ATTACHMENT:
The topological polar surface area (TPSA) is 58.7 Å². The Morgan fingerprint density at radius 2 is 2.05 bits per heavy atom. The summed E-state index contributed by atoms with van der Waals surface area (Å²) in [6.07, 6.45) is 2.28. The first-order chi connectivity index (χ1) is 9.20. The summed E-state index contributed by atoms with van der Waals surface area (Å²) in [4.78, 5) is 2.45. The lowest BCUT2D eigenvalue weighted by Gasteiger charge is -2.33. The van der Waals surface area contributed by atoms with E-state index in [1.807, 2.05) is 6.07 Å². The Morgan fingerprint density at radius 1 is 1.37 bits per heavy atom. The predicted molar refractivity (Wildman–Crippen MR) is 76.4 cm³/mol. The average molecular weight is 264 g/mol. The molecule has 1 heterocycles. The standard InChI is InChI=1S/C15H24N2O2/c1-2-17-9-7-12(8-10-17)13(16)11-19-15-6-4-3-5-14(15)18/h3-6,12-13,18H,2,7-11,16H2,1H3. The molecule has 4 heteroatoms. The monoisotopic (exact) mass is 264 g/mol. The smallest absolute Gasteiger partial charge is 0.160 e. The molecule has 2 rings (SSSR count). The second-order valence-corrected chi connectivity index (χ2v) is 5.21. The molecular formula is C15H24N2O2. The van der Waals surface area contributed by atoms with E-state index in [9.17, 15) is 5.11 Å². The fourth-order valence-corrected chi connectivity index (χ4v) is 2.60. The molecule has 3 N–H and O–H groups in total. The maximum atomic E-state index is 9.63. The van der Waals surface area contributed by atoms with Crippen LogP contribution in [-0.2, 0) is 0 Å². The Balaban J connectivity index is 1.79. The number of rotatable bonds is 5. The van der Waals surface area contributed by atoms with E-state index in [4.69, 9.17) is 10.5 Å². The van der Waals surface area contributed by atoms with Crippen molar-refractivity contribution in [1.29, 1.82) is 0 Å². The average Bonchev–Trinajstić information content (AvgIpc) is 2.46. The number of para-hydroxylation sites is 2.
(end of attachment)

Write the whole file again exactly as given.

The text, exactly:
The topological polar surface area (TPSA) is 58.7 Å². The Morgan fingerprint density at radius 2 is 2.05 bits per heavy atom. The summed E-state index contributed by atoms with van der Waals surface area (Å²) in [6.07, 6.45) is 2.28. The first-order chi connectivity index (χ1) is 9.20. The summed E-state index contributed by atoms with van der Waals surface area (Å²) in [4.78, 5) is 2.45. The lowest BCUT2D eigenvalue weighted by Gasteiger charge is -2.33. The van der Waals surface area contributed by atoms with E-state index in [1.807, 2.05) is 6.07 Å². The Morgan fingerprint density at radius 1 is 1.37 bits per heavy atom. The predicted molar refractivity (Wildman–Crippen MR) is 76.4 cm³/mol. The average molecular weight is 264 g/mol. The molecule has 1 heterocycles. The standard InChI is InChI=1S/C15H24N2O2/c1-2-17-9-7-12(8-10-17)13(16)11-19-15-6-4-3-5-14(15)18/h3-6,12-13,18H,2,7-11,16H2,1H3. The molecule has 4 heteroatoms. The monoisotopic (exact) mass is 264 g/mol. The smallest absolute Gasteiger partial charge is 0.160 e. The molecule has 2 rings (SSSR count). The second-order valence-corrected chi connectivity index (χ2v) is 5.21. The molecular formula is C15H24N2O2. The van der Waals surface area contributed by atoms with E-state index in [9.17, 15) is 5.11 Å². The fourth-order valence-corrected chi connectivity index (χ4v) is 2.60. The molecule has 3 N–H and O–H groups in total. The maximum atomic E-state index is 9.63. The van der Waals surface area contributed by atoms with Crippen LogP contribution in [-0.2, 0) is 0 Å². The Balaban J connectivity index is 1.79. The number of rotatable bonds is 5. The van der Waals surface area contributed by atoms with E-state index in [4.69, 9.17) is 10.5 Å². The van der Waals surface area contributed by atoms with Crippen molar-refractivity contribution in [1.29, 1.82) is 0 Å². The average Bonchev–Trinajstić information content (AvgIpc) is 2.46. The number of para-hydroxylation sites is 2.